The delta file with PVS, the write cache, works a bit better.  It will always be thinly provisioned regardless of the location and storage.  It also resets when the VM is rebooted.  A nice option with the write cache is the ability to place the write cache in RAM of the VM instead of disk thereby eliminating write IOPS.

If you place the delta file on disk and desire live motion you'll want that disk to be on SAN.  If live motion isn't important than local SSD on the hypervisors is fine.
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by:Sukku13
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If I am using citrix pvs and if many of users open atleast 5 to 10 applications at a time ..mixture f web and other apps..is it better to give write cache on SAN or to place it in RAM of VM
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by:amichaell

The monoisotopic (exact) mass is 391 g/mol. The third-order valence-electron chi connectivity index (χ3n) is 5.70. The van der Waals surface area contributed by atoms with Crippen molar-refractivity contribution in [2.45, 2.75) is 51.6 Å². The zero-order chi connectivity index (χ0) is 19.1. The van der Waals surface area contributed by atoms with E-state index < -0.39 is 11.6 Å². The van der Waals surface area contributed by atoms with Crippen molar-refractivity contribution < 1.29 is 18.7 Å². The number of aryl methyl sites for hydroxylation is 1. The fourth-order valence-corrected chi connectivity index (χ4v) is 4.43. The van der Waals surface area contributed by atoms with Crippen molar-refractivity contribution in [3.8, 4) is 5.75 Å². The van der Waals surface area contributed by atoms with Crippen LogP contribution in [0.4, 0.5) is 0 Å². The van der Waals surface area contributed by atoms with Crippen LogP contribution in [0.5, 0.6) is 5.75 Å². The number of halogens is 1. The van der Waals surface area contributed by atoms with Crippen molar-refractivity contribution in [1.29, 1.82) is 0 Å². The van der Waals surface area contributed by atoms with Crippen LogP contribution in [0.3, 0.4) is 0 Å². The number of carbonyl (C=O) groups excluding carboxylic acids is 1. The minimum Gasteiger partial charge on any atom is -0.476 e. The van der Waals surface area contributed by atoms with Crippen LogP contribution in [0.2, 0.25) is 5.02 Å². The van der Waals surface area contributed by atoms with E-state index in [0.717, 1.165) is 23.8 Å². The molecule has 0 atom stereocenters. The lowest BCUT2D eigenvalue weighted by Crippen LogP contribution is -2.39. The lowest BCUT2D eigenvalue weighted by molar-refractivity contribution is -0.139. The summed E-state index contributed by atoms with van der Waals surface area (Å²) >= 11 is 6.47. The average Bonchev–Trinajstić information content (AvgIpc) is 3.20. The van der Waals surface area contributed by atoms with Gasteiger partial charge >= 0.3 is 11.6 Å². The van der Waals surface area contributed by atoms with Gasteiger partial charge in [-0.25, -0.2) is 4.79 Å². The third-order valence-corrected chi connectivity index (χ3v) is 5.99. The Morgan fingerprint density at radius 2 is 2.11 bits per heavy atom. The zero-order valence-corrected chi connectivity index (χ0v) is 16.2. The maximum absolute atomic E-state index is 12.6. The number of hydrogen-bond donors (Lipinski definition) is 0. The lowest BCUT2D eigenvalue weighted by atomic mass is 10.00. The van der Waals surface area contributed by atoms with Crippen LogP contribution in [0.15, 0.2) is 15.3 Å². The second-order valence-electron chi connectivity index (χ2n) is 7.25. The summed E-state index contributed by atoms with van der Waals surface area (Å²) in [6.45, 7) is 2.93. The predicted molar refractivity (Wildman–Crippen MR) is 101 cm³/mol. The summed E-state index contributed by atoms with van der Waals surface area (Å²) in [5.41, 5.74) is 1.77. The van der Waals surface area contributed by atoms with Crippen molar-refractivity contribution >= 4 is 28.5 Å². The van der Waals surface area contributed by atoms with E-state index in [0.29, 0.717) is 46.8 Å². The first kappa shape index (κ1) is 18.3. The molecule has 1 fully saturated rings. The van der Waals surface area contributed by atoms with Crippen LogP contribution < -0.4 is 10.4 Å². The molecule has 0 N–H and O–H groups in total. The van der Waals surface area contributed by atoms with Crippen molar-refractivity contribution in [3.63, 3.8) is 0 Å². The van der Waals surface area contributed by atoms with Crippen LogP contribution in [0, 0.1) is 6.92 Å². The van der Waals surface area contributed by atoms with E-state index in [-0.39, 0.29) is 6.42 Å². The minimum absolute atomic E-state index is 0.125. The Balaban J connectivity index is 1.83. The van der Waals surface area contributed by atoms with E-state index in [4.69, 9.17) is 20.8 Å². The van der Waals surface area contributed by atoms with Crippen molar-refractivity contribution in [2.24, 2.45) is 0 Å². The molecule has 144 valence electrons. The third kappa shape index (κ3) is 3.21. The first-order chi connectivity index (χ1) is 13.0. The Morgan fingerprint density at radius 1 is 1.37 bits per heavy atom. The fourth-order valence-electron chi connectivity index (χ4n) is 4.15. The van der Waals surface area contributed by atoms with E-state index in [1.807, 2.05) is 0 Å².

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Both work well.  RAM gives you the best performance as RAM is faster than disk, including SSD.  Though RAM is typically in short supply.  

If go with disk you need to ensure the SAN has the IOPS to handle the load.  PVS is writes heavy (usually 10/90 to 20/80 ratio of read/write), so your disk has to be able to handle all of those write IOPS.  If you are using XenApp you are probably looking at 6 - 10 IOPS per user.  If XenDesktop the load could be anywhere from 10 - 30 IOPS per user.
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Ayman Bakr earned 358 total points
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How are these applications presented? Installed apps have more write cache implications than hosted apps, which in turn have more implications than streamed apps. This is one consideration.

Another consideration is what type of tasks your users are carrying out? Repetitive tasks usually require less cache size than knowledge workers who carry out more sophisticated tasks.

Now what are the implications of choosing the location of write cache one over the other?

On server disk -> Benefits: you can have large cache sizes and allows for diskless target devices. Considerations: network utilization is very high since write requests traverse the network to the PVS server.